American faces and places are the heart of the newest Madison Museum of Contemporary Art show, Focal Points: American Photography Since 1950 (through Sept. 1). On display are more than 100 works from the museum's permanent collection. Taken collectively, they're an intriguing record of our country over the last half-century or so. From city streets to remote woods, from youth to old age, from artful nude to surrealist montage, the exhibition boasts enough variety to draw almost anyone in.
The show is organized clearly into seven themes, like "City and Suburb," "Nature" and "The Body." In "City and Suburb," I was captivated by a pair of 1999 color photographs by Amir Zaki. In these untitled photos, the artist makes use of a high, hovering, off-center viewpoint to heighten the drama of nighttime urban scenes. Zaki's subjects are an ordinary gas station and a drab, run-down apartment building that is almost prison-like with bars on the first-floor windows. Both settings suggest human activity, but people are not the focus here. In these lonely tableaus, one's eye is drawn to lights shining out into the darkness from these mundane buildings.In a photograph from his famed 1956 series The Americans, Robert Frank takes a different approach to what also could have been a lonely scene. In his black-and-white photograph Coffee Shop, Railroad Station-Indianapolis, a young waitress turns towards the photographer (and, by extension, the viewer) with a look of gentle expectation. She humanizes an otherwise empty, institutional setting of gleaming stainless surfaces and fluorescent lights. Frank's photo captures a moment of one-on-one human connection in a place marked by transience.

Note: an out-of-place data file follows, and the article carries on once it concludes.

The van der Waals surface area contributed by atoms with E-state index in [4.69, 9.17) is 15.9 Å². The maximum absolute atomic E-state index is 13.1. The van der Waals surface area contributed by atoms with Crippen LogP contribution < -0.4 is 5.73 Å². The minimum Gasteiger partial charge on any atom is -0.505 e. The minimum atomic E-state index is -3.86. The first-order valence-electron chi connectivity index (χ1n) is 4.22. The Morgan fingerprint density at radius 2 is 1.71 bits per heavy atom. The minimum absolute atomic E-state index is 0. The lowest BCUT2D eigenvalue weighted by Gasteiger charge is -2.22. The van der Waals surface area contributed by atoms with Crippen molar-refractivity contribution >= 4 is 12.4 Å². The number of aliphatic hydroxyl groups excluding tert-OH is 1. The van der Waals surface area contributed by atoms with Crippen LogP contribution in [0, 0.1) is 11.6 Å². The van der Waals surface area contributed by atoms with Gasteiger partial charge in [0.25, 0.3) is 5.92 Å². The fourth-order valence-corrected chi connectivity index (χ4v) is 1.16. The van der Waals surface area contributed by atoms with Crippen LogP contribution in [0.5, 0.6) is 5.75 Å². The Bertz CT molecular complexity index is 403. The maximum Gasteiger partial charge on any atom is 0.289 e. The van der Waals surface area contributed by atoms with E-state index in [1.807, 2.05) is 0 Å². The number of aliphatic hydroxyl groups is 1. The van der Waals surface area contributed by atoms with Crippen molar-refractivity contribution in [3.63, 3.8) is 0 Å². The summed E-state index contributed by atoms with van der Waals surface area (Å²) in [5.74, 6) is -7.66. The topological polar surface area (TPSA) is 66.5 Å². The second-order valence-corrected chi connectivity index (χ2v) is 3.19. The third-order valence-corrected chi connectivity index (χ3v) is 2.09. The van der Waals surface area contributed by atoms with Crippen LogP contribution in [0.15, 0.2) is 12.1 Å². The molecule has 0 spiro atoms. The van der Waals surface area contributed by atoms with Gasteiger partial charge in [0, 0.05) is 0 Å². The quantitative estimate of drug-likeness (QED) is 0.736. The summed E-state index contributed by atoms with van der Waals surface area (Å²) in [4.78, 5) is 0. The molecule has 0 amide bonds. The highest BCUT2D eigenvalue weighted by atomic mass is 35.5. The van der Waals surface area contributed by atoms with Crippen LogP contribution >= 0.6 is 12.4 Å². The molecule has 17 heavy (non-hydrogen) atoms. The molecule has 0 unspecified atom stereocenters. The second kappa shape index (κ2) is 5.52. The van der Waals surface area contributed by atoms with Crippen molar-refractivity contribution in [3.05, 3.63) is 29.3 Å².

One standout in the nature section is Wynn Bullock's 1969 black-and-white photo simply called Tree Trunk. A dead old trunk in a densely wooded area has been taken over by moss and other new growth. While this could be a trite or forgettable image, the precise detail of Bullock's gelatin silver print captures an eerie beauty that is primordial and timeless.
There's plenty to take in, including work by numerous Wisconsin photographers. Included are Milwaukee's Cecelia Condit, the Appleton duo of Shimon & Lindemann, Madison's own Lewis Koch and Greg Conniff, and Hudson's Carl Corey, a keen chronicler of small-town taverns. As with any show of this size and scope, not everything speaks to me, and there's no reason it should. Part of the beauty of a show like this is the chance to freely dip in and out of various lives, landscapes and eras, all of which have their own light to shed on this American life.